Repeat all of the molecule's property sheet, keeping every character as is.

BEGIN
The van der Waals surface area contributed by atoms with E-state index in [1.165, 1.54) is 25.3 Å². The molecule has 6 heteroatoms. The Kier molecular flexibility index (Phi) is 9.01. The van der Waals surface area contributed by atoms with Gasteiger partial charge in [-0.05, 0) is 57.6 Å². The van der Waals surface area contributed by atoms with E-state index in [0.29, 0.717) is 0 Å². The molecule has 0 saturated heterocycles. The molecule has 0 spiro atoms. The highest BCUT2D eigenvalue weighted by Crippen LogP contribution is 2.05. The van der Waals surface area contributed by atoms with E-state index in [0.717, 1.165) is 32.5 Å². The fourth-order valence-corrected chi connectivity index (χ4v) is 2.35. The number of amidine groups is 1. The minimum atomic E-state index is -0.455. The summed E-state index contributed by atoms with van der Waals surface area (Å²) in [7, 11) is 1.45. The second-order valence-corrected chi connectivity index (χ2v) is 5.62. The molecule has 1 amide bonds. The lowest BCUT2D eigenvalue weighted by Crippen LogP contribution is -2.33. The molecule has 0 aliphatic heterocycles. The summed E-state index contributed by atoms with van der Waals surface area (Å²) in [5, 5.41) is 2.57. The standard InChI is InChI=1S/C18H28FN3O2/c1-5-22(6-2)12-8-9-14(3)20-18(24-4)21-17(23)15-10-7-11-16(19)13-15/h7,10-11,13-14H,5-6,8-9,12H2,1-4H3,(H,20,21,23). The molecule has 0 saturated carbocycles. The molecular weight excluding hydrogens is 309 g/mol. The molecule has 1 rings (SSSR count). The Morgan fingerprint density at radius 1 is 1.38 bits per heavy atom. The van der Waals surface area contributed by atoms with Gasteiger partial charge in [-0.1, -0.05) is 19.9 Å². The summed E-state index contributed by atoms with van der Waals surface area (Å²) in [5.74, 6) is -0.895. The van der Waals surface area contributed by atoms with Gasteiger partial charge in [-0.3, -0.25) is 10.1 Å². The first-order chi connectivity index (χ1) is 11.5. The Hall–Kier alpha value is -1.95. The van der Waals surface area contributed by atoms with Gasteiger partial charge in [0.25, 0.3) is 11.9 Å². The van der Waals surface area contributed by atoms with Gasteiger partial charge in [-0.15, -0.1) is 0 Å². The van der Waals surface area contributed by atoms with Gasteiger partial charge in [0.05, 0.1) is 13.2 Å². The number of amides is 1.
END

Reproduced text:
The van der Waals surface area contributed by atoms with E-state index in [1.165, 1.54) is 25.3 Å². The molecule has 6 heteroatoms. The Kier molecular flexibility index (Phi) is 9.01. The van der Waals surface area contributed by atoms with Gasteiger partial charge in [-0.05, 0) is 57.6 Å². The van der Waals surface area contributed by atoms with E-state index in [0.29, 0.717) is 0 Å². The molecule has 0 saturated heterocycles. The molecule has 0 spiro atoms. The highest BCUT2D eigenvalue weighted by Crippen LogP contribution is 2.05. The van der Waals surface area contributed by atoms with E-state index in [0.717, 1.165) is 32.5 Å². The fourth-order valence-corrected chi connectivity index (χ4v) is 2.35. The number of amidine groups is 1. The minimum atomic E-state index is -0.455. The summed E-state index contributed by atoms with van der Waals surface area (Å²) in [7, 11) is 1.45. The second-order valence-corrected chi connectivity index (χ2v) is 5.62. The molecule has 1 amide bonds. The lowest BCUT2D eigenvalue weighted by Crippen LogP contribution is -2.33. The molecule has 0 aliphatic heterocycles. The summed E-state index contributed by atoms with van der Waals surface area (Å²) in [5, 5.41) is 2.57. The standard InChI is InChI=1S/C18H28FN3O2/c1-5-22(6-2)12-8-9-14(3)20-18(24-4)21-17(23)15-10-7-11-16(19)13-15/h7,10-11,13-14H,5-6,8-9,12H2,1-4H3,(H,20,21,23). The molecule has 0 saturated carbocycles. The molecular weight excluding hydrogens is 309 g/mol. The molecule has 1 rings (SSSR count). The Morgan fingerprint density at radius 1 is 1.38 bits per heavy atom. The van der Waals surface area contributed by atoms with Gasteiger partial charge in [-0.1, -0.05) is 19.9 Å². The summed E-state index contributed by atoms with van der Waals surface area (Å²) in [5.74, 6) is -0.895. The van der Waals surface area contributed by atoms with Gasteiger partial charge in [-0.3, -0.25) is 10.1 Å². The first-order chi connectivity index (χ1) is 11.5. The Hall–Kier alpha value is -1.95. The van der Waals surface area contributed by atoms with Gasteiger partial charge in [0.25, 0.3) is 11.9 Å². The van der Waals surface area contributed by atoms with Gasteiger partial charge in [-0.15, -0.1) is 0 Å². The van der Waals surface area contributed by atoms with Gasteiger partial charge in [0.05, 0.1) is 13.2 Å². The number of amides is 1.